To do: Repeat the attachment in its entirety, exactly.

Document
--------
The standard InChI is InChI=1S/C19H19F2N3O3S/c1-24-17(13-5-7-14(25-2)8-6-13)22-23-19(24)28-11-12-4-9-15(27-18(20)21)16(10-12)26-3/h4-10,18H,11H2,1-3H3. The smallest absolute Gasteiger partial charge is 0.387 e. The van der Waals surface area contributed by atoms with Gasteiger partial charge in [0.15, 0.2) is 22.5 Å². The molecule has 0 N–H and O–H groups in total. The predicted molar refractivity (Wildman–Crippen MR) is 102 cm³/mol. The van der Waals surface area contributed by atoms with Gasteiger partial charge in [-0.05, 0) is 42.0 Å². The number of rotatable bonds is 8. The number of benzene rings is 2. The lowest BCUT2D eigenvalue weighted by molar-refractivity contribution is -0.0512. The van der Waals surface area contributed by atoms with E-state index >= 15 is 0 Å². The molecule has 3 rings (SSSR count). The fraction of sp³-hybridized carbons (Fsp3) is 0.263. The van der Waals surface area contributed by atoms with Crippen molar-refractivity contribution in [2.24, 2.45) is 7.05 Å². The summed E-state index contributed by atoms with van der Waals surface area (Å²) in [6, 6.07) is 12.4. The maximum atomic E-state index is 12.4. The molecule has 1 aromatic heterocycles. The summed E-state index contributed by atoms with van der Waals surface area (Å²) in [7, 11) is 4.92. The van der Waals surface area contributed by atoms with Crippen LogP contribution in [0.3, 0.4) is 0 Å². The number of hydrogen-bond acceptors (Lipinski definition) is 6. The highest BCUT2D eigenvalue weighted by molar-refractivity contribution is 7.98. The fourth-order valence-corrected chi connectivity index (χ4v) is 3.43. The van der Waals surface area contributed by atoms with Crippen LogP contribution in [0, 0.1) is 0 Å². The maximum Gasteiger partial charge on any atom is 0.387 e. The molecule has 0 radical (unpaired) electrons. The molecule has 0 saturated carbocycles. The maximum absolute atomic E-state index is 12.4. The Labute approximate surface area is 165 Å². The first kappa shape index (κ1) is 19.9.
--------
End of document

The standard InChI is InChI=1S/C19H19F2N3O3S/c1-24-17(13-5-7-14(25-2)8-6-13)22-23-19(24)28-11-12-4-9-15(27-18(20)21)16(10-12)26-3/h4-10,18H,11H2,1-3H3. The smallest absolute Gasteiger partial charge is 0.387 e. The van der Waals surface area contributed by atoms with Gasteiger partial charge in [0.15, 0.2) is 22.5 Å². The molecule has 0 N–H and O–H groups in total. The predicted molar refractivity (Wildman–Crippen MR) is 102 cm³/mol. The van der Waals surface area contributed by atoms with Gasteiger partial charge in [-0.05, 0) is 42.0 Å². The number of rotatable bonds is 8. The number of benzene rings is 2. The lowest BCUT2D eigenvalue weighted by molar-refractivity contribution is -0.0512. The van der Waals surface area contributed by atoms with E-state index >= 15 is 0 Å². The molecule has 3 rings (SSSR count). The fraction of sp³-hybridized carbons (Fsp3) is 0.263. The van der Waals surface area contributed by atoms with Crippen molar-refractivity contribution in [2.24, 2.45) is 7.05 Å². The summed E-state index contributed by atoms with van der Waals surface area (Å²) in [6, 6.07) is 12.4. The maximum atomic E-state index is 12.4. The molecule has 1 aromatic heterocycles. The summed E-state index contributed by atoms with van der Waals surface area (Å²) in [7, 11) is 4.92. The van der Waals surface area contributed by atoms with Crippen LogP contribution in [0.3, 0.4) is 0 Å². The number of hydrogen-bond acceptors (Lipinski definition) is 6. The highest BCUT2D eigenvalue weighted by molar-refractivity contribution is 7.98. The fourth-order valence-corrected chi connectivity index (χ4v) is 3.43. The van der Waals surface area contributed by atoms with Crippen LogP contribution in [0, 0.1) is 0 Å². The maximum Gasteiger partial charge on any atom is 0.387 e. The molecule has 0 radical (unpaired) electrons. The molecule has 0 saturated carbocycles. The maximum absolute atomic E-state index is 12.4. The Labute approximate surface area is 165 Å². The first kappa shape index (κ1) is 19.9.